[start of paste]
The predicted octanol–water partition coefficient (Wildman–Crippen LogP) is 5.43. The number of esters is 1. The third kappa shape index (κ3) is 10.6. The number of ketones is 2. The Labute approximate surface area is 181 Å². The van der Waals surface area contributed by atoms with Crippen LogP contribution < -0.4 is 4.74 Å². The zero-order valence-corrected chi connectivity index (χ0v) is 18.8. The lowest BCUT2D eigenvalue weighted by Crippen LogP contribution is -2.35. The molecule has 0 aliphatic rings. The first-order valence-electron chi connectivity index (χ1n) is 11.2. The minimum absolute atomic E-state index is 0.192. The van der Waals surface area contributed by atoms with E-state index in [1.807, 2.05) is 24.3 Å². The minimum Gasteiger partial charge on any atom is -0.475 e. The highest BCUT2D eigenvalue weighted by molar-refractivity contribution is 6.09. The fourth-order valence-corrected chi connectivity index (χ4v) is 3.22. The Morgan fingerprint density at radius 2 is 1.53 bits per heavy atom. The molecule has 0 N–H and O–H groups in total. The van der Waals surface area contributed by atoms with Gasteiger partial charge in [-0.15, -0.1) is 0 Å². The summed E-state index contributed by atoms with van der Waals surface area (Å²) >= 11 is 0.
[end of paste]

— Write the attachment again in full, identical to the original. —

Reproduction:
The predicted octanol–water partition coefficient (Wildman–Crippen LogP) is 5.43. The number of esters is 1. The third kappa shape index (κ3) is 10.6. The number of ketones is 2. The Labute approximate surface area is 181 Å². The van der Waals surface area contributed by atoms with Crippen LogP contribution < -0.4 is 4.74 Å². The zero-order valence-corrected chi connectivity index (χ0v) is 18.8. The lowest BCUT2D eigenvalue weighted by Crippen LogP contribution is -2.35. The molecule has 0 aliphatic rings. The first-order valence-electron chi connectivity index (χ1n) is 11.2. The minimum absolute atomic E-state index is 0.192. The van der Waals surface area contributed by atoms with E-state index in [1.807, 2.05) is 24.3 Å². The minimum Gasteiger partial charge on any atom is -0.475 e. The highest BCUT2D eigenvalue weighted by molar-refractivity contribution is 6.09. The fourth-order valence-corrected chi connectivity index (χ4v) is 3.22. The Morgan fingerprint density at radius 2 is 1.53 bits per heavy atom. The molecule has 0 N–H and O–H groups in total. The van der Waals surface area contributed by atoms with Gasteiger partial charge in [-0.15, -0.1) is 0 Å². The summed E-state index contributed by atoms with van der Waals surface area (Å²) >= 11 is 0.